Based entirely on dairy sales figures in 2009 financials and M&A transactions up to June 2010, the list gives a snapshot of the competitive positions of the leading dairy companies.
Analysts at the Rabobank said the main conclusion of the 2009 ranking is that the number of companies from non-western countries is steadily increasing.
New Chinese entrants
Last year, Chinese firm Mengniu entered the top-20 and this year it was the turn of Yili, another Chinese dairy, to break into the list. Rabobank said both companies gained places thanks to the relative stability of both their currency and local retail prices.
No Latin American firms currently feature in the top-20 list but the bank said two are poised to join the club of big global dairies.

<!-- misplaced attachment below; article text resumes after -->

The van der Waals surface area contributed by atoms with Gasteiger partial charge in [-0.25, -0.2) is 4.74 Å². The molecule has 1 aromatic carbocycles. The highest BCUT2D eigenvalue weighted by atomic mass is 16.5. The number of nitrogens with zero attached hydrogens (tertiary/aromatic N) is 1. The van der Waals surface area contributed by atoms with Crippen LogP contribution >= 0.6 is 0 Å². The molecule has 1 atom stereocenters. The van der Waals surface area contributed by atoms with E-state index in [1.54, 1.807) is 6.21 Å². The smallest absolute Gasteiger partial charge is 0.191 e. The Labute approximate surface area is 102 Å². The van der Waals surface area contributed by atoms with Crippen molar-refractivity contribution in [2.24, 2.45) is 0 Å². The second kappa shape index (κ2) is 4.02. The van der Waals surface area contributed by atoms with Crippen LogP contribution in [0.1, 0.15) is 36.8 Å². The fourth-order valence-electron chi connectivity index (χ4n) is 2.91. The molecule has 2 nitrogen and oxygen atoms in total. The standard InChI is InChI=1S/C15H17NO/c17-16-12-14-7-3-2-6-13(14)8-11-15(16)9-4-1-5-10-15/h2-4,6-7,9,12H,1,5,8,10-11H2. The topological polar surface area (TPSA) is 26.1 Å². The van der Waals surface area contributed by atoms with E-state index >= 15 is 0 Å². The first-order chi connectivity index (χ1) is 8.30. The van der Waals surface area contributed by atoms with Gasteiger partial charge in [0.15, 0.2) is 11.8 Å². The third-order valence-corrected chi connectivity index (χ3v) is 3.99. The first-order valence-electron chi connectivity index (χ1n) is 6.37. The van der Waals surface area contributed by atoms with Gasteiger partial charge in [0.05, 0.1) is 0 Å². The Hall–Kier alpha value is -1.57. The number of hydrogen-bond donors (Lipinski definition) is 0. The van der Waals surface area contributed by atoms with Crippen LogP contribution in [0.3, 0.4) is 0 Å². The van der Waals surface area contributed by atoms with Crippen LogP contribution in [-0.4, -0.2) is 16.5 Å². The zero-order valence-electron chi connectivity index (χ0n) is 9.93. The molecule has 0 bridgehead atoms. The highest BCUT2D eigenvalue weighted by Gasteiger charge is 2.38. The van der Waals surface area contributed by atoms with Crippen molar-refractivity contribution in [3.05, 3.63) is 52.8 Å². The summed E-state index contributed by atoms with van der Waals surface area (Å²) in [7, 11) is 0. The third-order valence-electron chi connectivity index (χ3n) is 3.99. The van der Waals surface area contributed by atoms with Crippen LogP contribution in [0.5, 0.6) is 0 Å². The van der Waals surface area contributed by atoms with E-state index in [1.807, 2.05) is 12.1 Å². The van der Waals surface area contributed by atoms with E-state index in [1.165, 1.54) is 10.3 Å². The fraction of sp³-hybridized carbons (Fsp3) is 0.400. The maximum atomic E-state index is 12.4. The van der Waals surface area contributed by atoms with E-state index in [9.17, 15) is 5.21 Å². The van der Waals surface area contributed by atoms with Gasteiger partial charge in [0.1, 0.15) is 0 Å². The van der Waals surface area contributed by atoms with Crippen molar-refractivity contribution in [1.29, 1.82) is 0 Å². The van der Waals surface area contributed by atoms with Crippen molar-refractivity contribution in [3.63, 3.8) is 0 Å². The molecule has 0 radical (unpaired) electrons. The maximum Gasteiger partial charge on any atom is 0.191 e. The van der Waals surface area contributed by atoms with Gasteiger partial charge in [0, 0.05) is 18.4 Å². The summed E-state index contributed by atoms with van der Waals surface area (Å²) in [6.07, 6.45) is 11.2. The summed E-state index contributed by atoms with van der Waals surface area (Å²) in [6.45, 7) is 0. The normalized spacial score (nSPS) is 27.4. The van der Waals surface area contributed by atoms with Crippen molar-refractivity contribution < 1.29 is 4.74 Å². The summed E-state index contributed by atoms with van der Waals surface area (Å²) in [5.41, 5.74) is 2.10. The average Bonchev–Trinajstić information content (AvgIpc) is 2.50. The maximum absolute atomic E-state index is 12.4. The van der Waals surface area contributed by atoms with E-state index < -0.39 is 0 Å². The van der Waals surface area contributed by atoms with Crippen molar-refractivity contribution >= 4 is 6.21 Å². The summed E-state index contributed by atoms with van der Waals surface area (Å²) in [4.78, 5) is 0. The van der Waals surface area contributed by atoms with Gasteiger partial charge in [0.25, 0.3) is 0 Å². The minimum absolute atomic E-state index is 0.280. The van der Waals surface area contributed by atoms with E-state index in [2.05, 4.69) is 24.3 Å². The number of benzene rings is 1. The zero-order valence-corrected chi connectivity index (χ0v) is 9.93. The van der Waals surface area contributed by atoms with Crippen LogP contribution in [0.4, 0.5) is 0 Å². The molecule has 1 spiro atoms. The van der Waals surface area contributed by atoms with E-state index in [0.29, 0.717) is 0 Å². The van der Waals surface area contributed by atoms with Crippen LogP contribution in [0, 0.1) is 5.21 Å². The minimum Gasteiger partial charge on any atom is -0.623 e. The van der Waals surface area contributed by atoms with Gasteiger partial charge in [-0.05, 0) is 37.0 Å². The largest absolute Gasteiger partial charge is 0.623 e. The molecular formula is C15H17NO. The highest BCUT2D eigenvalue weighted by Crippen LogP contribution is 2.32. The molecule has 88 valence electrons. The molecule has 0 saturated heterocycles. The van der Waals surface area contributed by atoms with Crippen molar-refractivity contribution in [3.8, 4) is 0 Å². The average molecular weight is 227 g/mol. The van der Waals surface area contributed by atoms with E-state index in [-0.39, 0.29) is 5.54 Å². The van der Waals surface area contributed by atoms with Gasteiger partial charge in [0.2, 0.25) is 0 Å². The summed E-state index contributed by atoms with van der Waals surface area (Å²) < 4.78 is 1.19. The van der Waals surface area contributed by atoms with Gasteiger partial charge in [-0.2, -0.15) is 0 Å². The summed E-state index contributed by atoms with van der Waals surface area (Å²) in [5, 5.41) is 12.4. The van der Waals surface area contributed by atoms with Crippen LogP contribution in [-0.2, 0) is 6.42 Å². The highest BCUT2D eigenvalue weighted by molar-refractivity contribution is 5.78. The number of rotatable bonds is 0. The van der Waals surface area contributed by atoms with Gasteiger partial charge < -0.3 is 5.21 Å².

Following its acquisition of National Dairy Holdings last year, Mexico-based Grupo Lala should already be in the top-20 and only missed out this time due to a lack of public financial data.
Next year, the merger of Itambé, Centro Leche, Confepar, Mineiras Cemil and Mines Milk will undoubtedly result in a Brazilian entrant in the top-20 so long as it is completed successfully.
Overall, Rabobank said there is a steady increase in the strength of the non-western dairies at the top of the industry.
Commenting on the latest data, it said: “All together, this clearly shows that companies mainly operating in the mature markets of Europe and the United States may find it hard to achieve further growth, while companies operating in developing markets have ample opportunity to increase sales simply by keeping up with domestic market growth.”
Nevertheless, European, North American and Australasian companies continue to dominate the upper echelons of the dairy industry taking all of the top-10 places. The biggest five companies on the list were Nestle, Danone, Lactalis, FrieslandCampina and Fonterra.